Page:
New York Times best-selling author Austin Kleon will headline Southeastern University’s College of Arts & Media’s virtual Expressions Storytelling Institute and Writers’ Conference in January.

“This year, the focus is on the business of being creative, and we tried to find somebody who could touch as many audiences as possible,” said Hannah Benefield, a creative writing instructor at SEU who is in her second year organizing the conference. “Austin speaks to all kinds of creatives about cultivating that creativity in their lives, no matter what their artistic outlet.”

She said she thinks Kleon, who will connect the creative spirit to all aspects of life, will also offer some practical tips.

“I’ve read his books, and I think he’s a very approachable person. If you don’t consider yourself a creative writer, you can just glean from the way he speaks about creativity.”

Kleon has written and illustrated three books about creativity in the digital age: “Steal Like An Artist,” “Show Your Work!” and “Keep Going.” He’s also the author of “Newspaper Blackout,” a collection of poems made by redacting the newspaper with a permanent marker. The Atlantic called the 37-year-old “positively one of the most interesting people on the Internet.” More than 75,000 people subscribe to his weekly newsletter on writing and drawing.

“Creativity, at its core, is problem-solving, a requisite skill set not just for artists or industry leaders but for all professionals,” said College of Arts & Media Dean Craig Collins. “Thus, creative human capital is essential to every aspect of creating and maintaining a successful business. Kleon will connect the practicality of productive creativity to both individual, adventurous pursuits and aspects of entrepreneurship.”

Benefield thinks the time is perfect for Kleon to speak as the coronavirus has stifled many artists and writers.

“To artists, I think he will share how to continue to be creative even in times such as this,” she said. “For me as a writer, it’s been very difficult to be creative in the midst of so much turmoil. In his books, he writes that if you’re stuck and are in a block creatively, here are some things you can do.”

The virtual conference will be held from 9 a.m. to 4 p.m. Jan. 29, 2021. Tickets range in price from $10 to $65. To register for the event and view ticket packages, please visit HERE.

Attendees can choose one of two options ($50 and $65 tickets) to participate in a Zoom-like interactive roundtable with Kleon. Those tickets are limited to the first 20 people who sign up (the number of people the Hop In software being used can accommodate with on-screen photos). His keynote speech is included in both packages; the $65 option also includes the full conference.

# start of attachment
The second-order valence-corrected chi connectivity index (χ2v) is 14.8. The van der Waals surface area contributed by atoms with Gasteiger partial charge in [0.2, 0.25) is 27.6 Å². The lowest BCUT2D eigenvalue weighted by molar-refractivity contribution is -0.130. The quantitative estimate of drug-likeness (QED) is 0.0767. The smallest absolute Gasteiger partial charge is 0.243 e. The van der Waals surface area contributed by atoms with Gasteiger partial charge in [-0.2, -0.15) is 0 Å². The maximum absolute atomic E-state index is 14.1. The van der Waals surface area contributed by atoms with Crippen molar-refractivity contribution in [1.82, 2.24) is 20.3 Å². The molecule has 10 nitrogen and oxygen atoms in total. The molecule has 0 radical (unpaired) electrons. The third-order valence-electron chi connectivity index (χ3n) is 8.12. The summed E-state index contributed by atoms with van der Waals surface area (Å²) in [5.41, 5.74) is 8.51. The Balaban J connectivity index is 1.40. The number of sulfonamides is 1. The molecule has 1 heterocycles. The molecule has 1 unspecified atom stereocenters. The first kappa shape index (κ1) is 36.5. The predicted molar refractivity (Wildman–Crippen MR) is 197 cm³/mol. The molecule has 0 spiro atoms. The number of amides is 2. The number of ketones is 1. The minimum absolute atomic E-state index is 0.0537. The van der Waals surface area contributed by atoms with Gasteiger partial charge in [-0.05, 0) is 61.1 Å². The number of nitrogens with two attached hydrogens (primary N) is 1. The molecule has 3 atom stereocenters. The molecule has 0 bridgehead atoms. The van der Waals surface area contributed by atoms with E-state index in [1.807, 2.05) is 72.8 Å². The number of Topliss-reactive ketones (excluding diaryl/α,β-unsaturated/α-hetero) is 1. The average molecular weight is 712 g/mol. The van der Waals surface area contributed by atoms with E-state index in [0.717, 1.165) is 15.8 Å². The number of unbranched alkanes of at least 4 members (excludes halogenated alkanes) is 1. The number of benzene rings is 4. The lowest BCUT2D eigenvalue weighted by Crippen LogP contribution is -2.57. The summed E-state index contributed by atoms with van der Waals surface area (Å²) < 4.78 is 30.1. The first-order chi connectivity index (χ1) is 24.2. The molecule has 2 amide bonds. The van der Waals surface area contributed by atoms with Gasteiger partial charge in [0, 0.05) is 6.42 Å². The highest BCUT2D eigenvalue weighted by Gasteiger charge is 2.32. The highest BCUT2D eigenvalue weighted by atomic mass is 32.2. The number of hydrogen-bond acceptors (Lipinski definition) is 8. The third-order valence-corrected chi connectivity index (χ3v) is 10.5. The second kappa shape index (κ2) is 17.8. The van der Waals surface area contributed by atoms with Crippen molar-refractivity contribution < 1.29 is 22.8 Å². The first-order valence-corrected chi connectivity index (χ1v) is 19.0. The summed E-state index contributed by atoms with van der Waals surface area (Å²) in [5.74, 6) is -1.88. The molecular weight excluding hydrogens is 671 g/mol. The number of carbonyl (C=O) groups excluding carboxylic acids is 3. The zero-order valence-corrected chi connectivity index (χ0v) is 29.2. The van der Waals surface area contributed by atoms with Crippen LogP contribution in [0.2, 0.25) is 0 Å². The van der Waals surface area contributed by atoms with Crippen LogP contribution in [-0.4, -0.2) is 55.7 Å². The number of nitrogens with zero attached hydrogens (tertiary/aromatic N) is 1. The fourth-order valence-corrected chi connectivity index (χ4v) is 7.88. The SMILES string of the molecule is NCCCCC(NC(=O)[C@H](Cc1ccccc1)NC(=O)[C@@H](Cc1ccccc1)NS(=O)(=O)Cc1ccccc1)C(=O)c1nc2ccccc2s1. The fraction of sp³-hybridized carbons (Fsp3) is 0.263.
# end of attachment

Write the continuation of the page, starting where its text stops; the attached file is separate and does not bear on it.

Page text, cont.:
Benefield, who earned her bachelor’s degree in interdisciplinary studies at SEU and her master’s in English and creative writing at Southern New Hampshire University, has worked at SEU full time for six years and has been teaching creative writing for 2.5. When she started teaching, she was asked to develop the conference into a community that develops more than artists.

Last year, Jeff Goins headlined the conference. Goins and Kleon have a “similar flavor,” Benefield said, but Kleon also illustrates his own books. “The difference about Austin is he’s not just talking about writing. The things we loved about Jeff, I think we will love about Austin, too.”

Benefield, who is working toward a master’s in creative writing and fiction, said things like Kleon’s “blackout poetry” will resonate with anyone who has ever suffered through facing a blank sheet of paper or canvas or clay and come up empty.

“To know that that’s possible when you’re stuck creatively, and think, ‘I’m going to try this particular way when I’m expressing,’” is powerful, she said.

Speakers in five other sessions will also offer practical ways to make your creativity work. “All of our speakers will talk and speak to ideas: We have our creative outlets, here’s how we can make them work, use them in our daily lives. It’s how we cultivate our creativity. The cast of speakers will speak to doing the work of creativity.”

Topics include integrated creativity, storytelling, writing and social media branding.

Maddy Rain Townsend, a technical and sci-fi writer, will discuss “the business aspect of bringing writing into your profession,” Benefield said. When she graduated college she was “under the impression she would become a teacher in marketing. She thought there was no other way to use writing.”

Southeastern alumnae Charity Bell will discuss the impact of original stories and the many mediums and routes storytelling can take, and Anastasia Jones will offer the best methods to create unique social media content that makes a lasting impact.

Holding the conference virtually allowed Benefield access to speakers across the United States who otherwise might not have been able to attend. Only one speaker is local, she said. “There are definite benefits to having it online.”

Dr. Rustin Lloyd, chair of the Humanities Department at SEU, said the virtual conference will allow the college “to reach a wider audience with the thought-provoking sessions we have planned.”

Since the pandemic started, the College of Arts & Media has become more comfortable presenting conferences, concerts, classes and the like online. “This semester, I taught virtually and in person at the same time,” which was challenging, but worked, Benefield said. “There’s a definite possibility, when things are safe, that we will have the conference in person again, but also offer the option to have an online avenue for anyone who would like to attend,” opening it to a worldwide audience.